Paris has some of the most amazing museums of the world, and when re-visited Paris for the third time earlier this summer, I challenged myself to see as many museums as possible. But the weather was so perfect that I didn’t want spend too much time inside crowded and gloomy museum hallways — summer in Paris is just too magical to not experience it outside.
So I was really glad when my lovely museum date Edna suggested that we should go see Musée Rodin. This museum in the 7th arrondissement wasn’t originally on the list of museums I wanted to visit this time in Paris, but since the gardens were supposed to be gorgeous, I was excited to go. And I was not disappointed!
The museum is dedicated to Auguste Rodin, who was a French sculptor born in 1840, and his work is considered to be the starting point of modern sculpture. Rodin’s sculptures are sometimes very realistic and human, sometimes confusing and slightly grotesque. And even though I’m not that much into modern sculpture, Museé Rodin was a wonderful museum: The atmosphere, the location, the views of the Eiffel Tower and Hôtel des Invalides — I loved it all! The artist himself even used to live in the pretty former palace building, and its majestically artistic aura can still be sensed today.
The museum is beautiful inside and I found it to be a perfect place for experimenting with my photography — the architecture is simple, but peppered with wonderful little details like the ornamental balustrade, or black and white tiles. The exposition rooms are light-flooded and often appointed with mirrors.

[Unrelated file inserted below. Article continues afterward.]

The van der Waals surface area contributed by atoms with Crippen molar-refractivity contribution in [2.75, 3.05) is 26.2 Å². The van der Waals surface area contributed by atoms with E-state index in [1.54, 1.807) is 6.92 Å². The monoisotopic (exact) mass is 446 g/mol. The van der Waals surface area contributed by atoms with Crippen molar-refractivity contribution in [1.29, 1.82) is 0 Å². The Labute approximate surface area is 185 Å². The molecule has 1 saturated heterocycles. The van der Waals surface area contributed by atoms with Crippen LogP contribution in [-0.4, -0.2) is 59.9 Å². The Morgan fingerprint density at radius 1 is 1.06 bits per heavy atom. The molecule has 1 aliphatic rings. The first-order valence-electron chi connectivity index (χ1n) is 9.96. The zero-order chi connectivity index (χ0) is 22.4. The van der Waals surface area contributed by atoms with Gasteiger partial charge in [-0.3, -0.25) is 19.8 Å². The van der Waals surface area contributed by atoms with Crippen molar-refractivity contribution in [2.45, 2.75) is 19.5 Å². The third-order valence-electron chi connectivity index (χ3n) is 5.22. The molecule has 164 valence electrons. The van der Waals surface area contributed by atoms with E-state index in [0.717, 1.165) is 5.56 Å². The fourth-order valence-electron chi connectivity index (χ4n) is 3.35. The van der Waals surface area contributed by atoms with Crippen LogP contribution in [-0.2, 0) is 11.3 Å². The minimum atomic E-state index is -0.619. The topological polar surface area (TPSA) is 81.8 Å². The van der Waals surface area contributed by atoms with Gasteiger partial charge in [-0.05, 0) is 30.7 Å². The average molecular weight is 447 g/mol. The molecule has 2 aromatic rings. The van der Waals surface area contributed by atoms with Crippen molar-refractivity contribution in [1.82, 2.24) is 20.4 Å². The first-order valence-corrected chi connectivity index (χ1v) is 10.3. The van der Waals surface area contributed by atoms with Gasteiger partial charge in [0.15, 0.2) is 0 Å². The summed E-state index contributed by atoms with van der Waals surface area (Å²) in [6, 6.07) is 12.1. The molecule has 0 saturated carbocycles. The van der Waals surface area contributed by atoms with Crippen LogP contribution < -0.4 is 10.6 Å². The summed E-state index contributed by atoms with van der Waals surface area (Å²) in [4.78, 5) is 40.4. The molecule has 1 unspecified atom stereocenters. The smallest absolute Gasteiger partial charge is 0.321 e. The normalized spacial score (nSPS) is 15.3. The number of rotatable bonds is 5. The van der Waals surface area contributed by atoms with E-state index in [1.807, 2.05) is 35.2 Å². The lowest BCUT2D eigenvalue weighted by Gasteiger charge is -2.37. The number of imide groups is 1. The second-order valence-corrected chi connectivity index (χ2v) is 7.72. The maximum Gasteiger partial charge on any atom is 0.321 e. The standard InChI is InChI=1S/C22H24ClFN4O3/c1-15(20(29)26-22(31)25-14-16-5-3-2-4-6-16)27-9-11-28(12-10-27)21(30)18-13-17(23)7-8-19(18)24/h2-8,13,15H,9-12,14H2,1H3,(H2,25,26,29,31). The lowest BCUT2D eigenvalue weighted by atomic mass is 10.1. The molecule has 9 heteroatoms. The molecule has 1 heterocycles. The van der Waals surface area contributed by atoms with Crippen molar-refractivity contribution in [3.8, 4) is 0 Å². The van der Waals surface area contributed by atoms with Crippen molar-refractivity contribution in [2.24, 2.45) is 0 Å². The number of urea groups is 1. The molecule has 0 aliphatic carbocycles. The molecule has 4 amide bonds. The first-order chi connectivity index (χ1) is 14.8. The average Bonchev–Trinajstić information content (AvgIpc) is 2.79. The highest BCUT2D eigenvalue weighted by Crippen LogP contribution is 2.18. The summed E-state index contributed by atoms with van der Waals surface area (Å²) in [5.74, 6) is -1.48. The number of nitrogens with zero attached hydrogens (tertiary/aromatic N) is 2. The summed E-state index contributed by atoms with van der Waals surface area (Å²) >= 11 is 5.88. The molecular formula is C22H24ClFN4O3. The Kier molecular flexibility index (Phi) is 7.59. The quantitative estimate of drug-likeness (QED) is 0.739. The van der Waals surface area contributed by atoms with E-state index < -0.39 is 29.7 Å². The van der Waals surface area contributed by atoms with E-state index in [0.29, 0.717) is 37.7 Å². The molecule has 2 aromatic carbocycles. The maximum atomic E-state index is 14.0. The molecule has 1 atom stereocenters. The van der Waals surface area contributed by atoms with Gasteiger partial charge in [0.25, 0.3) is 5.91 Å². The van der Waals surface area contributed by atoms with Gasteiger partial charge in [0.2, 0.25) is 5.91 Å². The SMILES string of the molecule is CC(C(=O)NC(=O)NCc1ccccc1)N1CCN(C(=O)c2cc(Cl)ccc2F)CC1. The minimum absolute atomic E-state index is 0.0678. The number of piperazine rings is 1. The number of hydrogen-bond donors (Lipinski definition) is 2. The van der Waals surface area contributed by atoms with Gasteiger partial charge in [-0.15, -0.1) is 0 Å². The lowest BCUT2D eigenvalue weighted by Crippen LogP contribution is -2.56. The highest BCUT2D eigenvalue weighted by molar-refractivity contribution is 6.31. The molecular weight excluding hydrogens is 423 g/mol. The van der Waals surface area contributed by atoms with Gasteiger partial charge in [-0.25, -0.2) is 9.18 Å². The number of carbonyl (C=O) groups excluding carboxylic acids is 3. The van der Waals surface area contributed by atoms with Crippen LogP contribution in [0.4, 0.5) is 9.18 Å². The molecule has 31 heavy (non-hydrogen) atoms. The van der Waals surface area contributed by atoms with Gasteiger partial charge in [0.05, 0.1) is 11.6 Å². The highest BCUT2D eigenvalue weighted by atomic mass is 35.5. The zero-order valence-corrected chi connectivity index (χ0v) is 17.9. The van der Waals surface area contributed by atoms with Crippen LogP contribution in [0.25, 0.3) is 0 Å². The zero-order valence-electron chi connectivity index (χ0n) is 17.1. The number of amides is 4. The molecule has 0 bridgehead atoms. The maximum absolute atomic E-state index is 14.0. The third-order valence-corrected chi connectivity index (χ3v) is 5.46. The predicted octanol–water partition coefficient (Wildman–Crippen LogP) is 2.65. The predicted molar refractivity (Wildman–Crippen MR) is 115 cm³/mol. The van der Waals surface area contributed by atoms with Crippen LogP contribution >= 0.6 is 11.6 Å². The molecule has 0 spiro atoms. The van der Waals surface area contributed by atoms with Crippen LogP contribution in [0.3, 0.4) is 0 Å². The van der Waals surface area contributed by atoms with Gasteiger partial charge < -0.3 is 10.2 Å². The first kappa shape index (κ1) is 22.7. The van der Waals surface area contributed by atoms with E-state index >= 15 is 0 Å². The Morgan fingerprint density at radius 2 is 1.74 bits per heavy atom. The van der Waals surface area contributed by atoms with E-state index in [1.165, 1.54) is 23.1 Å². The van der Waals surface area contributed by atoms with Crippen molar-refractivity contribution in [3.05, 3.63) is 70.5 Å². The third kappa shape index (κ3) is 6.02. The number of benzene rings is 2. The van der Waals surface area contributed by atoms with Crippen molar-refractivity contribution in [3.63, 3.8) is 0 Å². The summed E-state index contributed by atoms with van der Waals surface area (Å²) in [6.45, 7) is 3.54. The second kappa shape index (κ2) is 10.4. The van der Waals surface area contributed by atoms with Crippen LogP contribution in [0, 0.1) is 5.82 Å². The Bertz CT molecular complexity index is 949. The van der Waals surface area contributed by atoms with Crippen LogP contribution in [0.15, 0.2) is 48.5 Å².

But the undeniable highlight of our visit were the gardens. Visiting in early June was perfect timing: The famous roses in the gardens of Musée Rodin were in full bloom!
The combination of roses in every possible color, warm summer sunshine, and beautiful architecture was simply amazing. We might have taken even more photos of roses than the sculptures in the gardens, but we just couldn’t help ourselves.
Visiting Musée Rodin was nothing I had planned before I arrived in Paris, but I loved every second of it — it’s a beautifully different museum experience, especially in June!
Have you been to Museé Rodin?
Additional tips: Just like every other museum in Paris, Musée Rodin offers free entry to European residents under the age of 26. And: You can take your bags inside, so make sure to bring a picnic and enjoy it on the loungers in the beautiful gardens!